The low dose of acetaminophen found in some dog and cat food poses the greatest risk to cats, the American Society for the Prevention of Cruelty to Animals (ASPCA) said.
“Early information on this contamination suggests that concentration levels are not high enough to have an adverse effect on most dogs,” said Louise Murray, director of medicine at the ASPCA’s Bergh Memorial Animal Hospital in New York City. “Cats are more at risk.”
Cats’ particular sensitivity stems from their low level of a specific enzyme that could metabolize the drug better, Murray said. They are generally more susceptible than other animals to red blood cell damage too, she said.
ExperTox of Deer Park, Texas, reported finding low concentration levels of acetaminophen, a common pain reliever used in Tylenol, in multiple brands of dry and wet dog and cat food it tested at the request of individuals and manufacturers. The low concentration “can be a problem for pets,” said Donna Coneley, a spokesperson for ExperTox.
The company declined naming the brands that tested positive.
The U.S. Food and Drug Administration (FDA) is investigating this report and collecting samples to test for acetaminophen or other compounds, according to Vash Klein, a spokesperson for the FDA’s Center for Veterinary Medicine.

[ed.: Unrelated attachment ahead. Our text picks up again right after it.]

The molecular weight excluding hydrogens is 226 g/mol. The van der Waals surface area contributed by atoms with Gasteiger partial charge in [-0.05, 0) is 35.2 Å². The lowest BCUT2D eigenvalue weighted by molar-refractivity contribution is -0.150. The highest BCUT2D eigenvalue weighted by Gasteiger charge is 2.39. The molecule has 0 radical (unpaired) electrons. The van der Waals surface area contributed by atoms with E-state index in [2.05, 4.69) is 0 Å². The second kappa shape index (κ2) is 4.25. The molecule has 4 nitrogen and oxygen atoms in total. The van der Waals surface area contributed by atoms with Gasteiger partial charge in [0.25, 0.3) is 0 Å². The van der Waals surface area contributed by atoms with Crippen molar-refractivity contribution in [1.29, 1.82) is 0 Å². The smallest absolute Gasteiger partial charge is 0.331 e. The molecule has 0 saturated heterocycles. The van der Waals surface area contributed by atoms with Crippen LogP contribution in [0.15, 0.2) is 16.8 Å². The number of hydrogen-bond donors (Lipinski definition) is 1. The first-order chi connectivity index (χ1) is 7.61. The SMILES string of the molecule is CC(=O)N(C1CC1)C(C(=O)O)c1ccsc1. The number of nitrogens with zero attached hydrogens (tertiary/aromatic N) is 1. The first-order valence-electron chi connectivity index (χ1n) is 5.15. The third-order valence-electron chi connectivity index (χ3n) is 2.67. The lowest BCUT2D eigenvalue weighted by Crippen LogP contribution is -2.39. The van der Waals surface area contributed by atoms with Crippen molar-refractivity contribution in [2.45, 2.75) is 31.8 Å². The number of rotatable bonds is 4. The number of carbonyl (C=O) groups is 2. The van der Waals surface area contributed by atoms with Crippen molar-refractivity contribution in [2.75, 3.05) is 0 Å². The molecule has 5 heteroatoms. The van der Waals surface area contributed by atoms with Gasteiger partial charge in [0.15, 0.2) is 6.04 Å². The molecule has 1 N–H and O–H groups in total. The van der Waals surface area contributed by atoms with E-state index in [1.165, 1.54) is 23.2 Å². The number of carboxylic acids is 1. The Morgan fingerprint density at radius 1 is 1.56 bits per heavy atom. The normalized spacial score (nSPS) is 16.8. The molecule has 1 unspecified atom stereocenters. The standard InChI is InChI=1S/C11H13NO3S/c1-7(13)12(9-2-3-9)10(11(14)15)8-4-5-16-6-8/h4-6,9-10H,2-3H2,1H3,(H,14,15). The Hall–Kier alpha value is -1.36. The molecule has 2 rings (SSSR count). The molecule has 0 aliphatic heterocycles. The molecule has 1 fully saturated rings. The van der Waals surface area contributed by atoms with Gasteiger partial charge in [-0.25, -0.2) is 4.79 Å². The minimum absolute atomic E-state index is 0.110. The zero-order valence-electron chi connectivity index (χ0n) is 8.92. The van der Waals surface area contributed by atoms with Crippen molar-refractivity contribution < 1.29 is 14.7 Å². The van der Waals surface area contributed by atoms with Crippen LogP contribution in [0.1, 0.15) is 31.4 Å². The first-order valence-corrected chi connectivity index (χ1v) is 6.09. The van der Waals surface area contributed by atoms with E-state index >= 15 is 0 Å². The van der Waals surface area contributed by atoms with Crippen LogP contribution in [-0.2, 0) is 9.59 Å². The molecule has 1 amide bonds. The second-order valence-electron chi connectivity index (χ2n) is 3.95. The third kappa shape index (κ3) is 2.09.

Depending on the amount of acetaminophen ingested, animals might experience methemoglobinemia, which can restrict blood cells’ ability to carry oxygen to organs or result in liver damage.
“Our data show that if an average-sized cat ingests as little as one extra-strength acetaminophen pain-reliever caplet and is not treated in time, it can suffer fatal consequences,” said Steven Hansen, a board-certified toxicologist and manager of the ASPCA’s Animal Poison Control Center in Urbana, Ill.
Symptoms to Watch
Symptoms of acetaminophen poisoning in dogs and cats might include depression, weakness and difficulty breathing, Hansen said. Cats and, in very rare occurrences, small dogs, might also show swelling of the face and paws.
“We also see a condition called ‘cyanosis,'” Hansen said, “which is literally when their gums and tongue start turning a muddy color due to the lack of oxygen.”
Because little information regarding this current finding is available, pet owners that remain alert to these symptoms will be more likely to save their pets’ lives, the ASPCA vets said.
If your pet exhibits any of the above symptoms, take it to a veterinarian immediately.